The most important thing for you to do if you are a “non exerciser” is to just start doing it. Anything will be better than the nothing that you have been accustomed to. For those of you who do exercise, take an assessment of your program. Is it balanced? Does it promote over all health. Those who are competitive athletes, either strength or endurance, take a look at your training and incorporate areas of exercise that you tend to overlook. After all you want a long career and a healthy life after you retire from competition. We can all benefit from taking a critical look at our lifestyle and training (or lack of) programs. Sometimes, just taking a break to try something different can be beneficial and help promote overall health and prevent over training or injury.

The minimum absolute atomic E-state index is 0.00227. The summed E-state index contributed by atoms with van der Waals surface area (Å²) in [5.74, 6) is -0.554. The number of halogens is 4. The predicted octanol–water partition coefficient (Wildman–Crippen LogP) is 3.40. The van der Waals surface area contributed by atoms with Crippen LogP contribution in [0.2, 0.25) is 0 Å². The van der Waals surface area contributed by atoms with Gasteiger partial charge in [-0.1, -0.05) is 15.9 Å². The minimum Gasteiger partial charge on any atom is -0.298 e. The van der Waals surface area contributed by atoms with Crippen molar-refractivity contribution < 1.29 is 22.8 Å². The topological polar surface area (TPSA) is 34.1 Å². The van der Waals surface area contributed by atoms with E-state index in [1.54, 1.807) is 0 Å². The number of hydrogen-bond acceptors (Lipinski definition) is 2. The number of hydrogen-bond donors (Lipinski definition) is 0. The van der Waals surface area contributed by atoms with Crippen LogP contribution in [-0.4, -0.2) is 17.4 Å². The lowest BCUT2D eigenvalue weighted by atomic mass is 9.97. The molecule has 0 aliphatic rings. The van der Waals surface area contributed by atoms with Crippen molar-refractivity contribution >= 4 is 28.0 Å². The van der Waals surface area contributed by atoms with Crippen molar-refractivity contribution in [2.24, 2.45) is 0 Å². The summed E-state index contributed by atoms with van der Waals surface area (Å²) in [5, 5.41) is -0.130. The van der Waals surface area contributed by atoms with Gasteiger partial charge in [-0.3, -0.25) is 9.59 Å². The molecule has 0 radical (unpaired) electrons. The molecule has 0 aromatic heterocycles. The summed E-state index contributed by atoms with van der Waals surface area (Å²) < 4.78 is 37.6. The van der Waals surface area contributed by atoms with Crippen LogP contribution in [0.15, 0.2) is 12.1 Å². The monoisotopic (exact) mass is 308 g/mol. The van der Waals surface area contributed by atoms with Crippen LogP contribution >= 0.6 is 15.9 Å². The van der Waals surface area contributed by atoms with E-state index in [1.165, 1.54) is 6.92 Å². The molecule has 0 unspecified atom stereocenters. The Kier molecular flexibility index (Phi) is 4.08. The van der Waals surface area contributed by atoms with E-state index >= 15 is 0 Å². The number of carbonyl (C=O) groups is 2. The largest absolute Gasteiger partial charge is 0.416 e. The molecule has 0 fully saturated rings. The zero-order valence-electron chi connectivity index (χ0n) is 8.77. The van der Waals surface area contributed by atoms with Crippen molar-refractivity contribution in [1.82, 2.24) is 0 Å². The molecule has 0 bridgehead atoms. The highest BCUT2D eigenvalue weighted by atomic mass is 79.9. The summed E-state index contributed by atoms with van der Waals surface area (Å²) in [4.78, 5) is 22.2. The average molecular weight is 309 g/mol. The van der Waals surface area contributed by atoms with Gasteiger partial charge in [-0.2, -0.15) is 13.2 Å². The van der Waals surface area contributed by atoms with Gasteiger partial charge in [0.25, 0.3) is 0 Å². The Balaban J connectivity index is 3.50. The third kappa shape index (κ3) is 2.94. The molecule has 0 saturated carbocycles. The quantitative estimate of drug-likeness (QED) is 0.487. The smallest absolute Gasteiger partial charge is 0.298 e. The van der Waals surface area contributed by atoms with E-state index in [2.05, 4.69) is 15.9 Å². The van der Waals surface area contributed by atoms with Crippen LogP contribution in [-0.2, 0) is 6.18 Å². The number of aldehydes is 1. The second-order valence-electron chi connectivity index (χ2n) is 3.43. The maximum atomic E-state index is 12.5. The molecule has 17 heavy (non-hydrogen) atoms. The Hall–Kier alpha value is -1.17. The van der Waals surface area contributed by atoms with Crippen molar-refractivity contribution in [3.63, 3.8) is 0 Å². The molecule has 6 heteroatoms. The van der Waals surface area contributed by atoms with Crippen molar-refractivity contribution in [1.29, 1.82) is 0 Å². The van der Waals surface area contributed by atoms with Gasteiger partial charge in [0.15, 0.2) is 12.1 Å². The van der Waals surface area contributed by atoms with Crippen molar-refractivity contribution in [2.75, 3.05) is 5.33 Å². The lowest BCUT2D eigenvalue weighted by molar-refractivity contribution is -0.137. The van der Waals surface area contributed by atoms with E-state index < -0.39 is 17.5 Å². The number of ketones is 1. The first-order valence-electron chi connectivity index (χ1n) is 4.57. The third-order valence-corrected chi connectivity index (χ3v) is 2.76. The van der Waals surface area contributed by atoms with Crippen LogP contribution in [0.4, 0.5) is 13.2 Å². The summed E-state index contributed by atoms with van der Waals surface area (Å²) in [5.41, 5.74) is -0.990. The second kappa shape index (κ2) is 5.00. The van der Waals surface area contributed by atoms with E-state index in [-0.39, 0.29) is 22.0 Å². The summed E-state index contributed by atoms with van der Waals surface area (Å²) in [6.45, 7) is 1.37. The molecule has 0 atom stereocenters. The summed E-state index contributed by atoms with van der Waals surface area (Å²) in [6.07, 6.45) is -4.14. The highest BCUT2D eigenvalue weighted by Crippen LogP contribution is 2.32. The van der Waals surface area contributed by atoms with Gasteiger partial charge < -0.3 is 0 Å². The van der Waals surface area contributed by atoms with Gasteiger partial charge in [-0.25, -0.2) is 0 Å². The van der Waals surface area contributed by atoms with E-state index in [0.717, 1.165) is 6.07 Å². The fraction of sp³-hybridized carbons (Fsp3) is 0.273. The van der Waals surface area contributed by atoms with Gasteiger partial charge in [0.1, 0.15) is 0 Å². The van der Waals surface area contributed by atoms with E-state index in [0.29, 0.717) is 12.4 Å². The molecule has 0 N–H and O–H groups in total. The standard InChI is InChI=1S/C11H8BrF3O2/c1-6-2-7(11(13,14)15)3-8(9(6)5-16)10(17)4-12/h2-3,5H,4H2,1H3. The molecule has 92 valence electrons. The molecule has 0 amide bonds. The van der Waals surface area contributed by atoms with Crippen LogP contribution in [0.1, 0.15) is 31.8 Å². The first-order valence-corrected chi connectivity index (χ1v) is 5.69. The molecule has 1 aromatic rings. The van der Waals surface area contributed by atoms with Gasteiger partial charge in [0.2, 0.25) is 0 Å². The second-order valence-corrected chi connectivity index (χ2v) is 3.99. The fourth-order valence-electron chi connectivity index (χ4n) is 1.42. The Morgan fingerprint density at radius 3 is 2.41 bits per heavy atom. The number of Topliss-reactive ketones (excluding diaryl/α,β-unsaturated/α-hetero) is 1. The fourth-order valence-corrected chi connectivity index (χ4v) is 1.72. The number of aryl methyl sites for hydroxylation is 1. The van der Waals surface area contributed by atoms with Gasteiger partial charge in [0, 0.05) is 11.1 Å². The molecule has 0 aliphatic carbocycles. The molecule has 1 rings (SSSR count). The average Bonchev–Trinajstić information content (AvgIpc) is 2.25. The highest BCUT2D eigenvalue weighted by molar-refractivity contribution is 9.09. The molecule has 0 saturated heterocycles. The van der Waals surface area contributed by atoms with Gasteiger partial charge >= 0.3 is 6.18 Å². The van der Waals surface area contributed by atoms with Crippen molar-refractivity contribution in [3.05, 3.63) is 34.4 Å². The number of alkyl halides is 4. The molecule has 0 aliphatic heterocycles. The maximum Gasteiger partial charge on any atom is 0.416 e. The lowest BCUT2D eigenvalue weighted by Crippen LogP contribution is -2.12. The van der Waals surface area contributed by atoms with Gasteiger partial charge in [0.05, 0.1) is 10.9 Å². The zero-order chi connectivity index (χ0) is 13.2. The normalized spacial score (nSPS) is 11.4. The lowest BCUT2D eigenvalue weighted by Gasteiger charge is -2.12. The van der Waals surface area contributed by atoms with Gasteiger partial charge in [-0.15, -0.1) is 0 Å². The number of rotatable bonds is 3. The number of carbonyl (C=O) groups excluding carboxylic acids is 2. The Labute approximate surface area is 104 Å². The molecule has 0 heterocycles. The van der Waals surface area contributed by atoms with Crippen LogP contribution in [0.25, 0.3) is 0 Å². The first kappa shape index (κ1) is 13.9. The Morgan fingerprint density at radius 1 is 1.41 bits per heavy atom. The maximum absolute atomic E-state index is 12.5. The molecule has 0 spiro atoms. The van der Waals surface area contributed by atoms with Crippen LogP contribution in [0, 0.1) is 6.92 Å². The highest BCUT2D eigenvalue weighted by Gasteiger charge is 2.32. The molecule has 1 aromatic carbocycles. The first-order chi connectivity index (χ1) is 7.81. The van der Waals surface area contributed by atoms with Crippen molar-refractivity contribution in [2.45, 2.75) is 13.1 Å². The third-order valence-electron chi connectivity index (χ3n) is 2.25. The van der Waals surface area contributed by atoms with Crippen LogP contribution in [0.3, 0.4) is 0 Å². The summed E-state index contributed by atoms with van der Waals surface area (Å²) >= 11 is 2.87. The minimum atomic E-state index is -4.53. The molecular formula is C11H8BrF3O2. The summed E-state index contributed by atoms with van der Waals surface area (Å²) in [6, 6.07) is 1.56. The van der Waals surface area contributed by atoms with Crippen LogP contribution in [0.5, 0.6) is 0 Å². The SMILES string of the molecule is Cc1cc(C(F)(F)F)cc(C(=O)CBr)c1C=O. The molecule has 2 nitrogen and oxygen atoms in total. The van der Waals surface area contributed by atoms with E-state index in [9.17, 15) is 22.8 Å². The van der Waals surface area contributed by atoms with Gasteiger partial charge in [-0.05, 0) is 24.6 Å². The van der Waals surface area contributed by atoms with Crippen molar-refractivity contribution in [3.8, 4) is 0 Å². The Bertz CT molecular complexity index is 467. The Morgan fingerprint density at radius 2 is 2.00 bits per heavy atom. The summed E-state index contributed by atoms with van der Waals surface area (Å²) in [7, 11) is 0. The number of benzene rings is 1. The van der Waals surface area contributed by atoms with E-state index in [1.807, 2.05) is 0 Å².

I can be reached at firstname.lastname@example.org or on the web at www.bigironpowerlfitng.com
© Dave Mansfield MSPT, CSCS, HFS